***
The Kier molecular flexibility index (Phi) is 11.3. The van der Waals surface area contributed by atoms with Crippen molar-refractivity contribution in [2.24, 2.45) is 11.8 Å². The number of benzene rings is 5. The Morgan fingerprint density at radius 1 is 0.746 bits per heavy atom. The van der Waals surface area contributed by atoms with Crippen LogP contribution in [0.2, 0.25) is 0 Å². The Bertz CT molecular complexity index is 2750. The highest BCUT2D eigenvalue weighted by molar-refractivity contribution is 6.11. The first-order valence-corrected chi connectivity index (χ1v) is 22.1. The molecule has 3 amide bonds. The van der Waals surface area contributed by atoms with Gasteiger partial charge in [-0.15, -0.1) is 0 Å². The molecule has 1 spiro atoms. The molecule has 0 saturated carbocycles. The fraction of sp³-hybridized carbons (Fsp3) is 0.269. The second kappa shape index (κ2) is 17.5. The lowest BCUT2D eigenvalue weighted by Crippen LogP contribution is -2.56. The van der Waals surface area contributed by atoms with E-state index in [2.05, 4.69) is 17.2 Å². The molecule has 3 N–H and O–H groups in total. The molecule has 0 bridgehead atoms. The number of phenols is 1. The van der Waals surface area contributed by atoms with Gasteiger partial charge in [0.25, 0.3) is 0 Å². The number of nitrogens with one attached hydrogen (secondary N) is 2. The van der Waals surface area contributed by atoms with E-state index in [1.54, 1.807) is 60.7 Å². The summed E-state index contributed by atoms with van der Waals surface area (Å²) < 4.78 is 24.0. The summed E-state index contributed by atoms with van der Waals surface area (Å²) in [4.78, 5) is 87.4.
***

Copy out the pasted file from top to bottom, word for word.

The Kier molecular flexibility index (Phi) is 11.3. The van der Waals surface area contributed by atoms with Crippen molar-refractivity contribution in [2.24, 2.45) is 11.8 Å². The number of benzene rings is 5. The Morgan fingerprint density at radius 1 is 0.746 bits per heavy atom. The van der Waals surface area contributed by atoms with Crippen LogP contribution in [0.2, 0.25) is 0 Å². The Bertz CT molecular complexity index is 2750. The highest BCUT2D eigenvalue weighted by molar-refractivity contribution is 6.11. The first-order valence-corrected chi connectivity index (χ1v) is 22.1. The molecule has 3 amide bonds. The van der Waals surface area contributed by atoms with Gasteiger partial charge in [-0.15, -0.1) is 0 Å². The molecule has 1 spiro atoms. The molecule has 0 saturated carbocycles. The fraction of sp³-hybridized carbons (Fsp3) is 0.269. The second kappa shape index (κ2) is 17.5. The lowest BCUT2D eigenvalue weighted by Crippen LogP contribution is -2.56. The van der Waals surface area contributed by atoms with E-state index in [2.05, 4.69) is 17.2 Å². The molecule has 3 N–H and O–H groups in total. The molecule has 0 bridgehead atoms. The number of phenols is 1. The van der Waals surface area contributed by atoms with Gasteiger partial charge in [0.25, 0.3) is 0 Å². The number of nitrogens with one attached hydrogen (secondary N) is 2. The van der Waals surface area contributed by atoms with E-state index in [1.54, 1.807) is 60.7 Å². The summed E-state index contributed by atoms with van der Waals surface area (Å²) < 4.78 is 24.0. The summed E-state index contributed by atoms with van der Waals surface area (Å²) in [4.78, 5) is 87.4.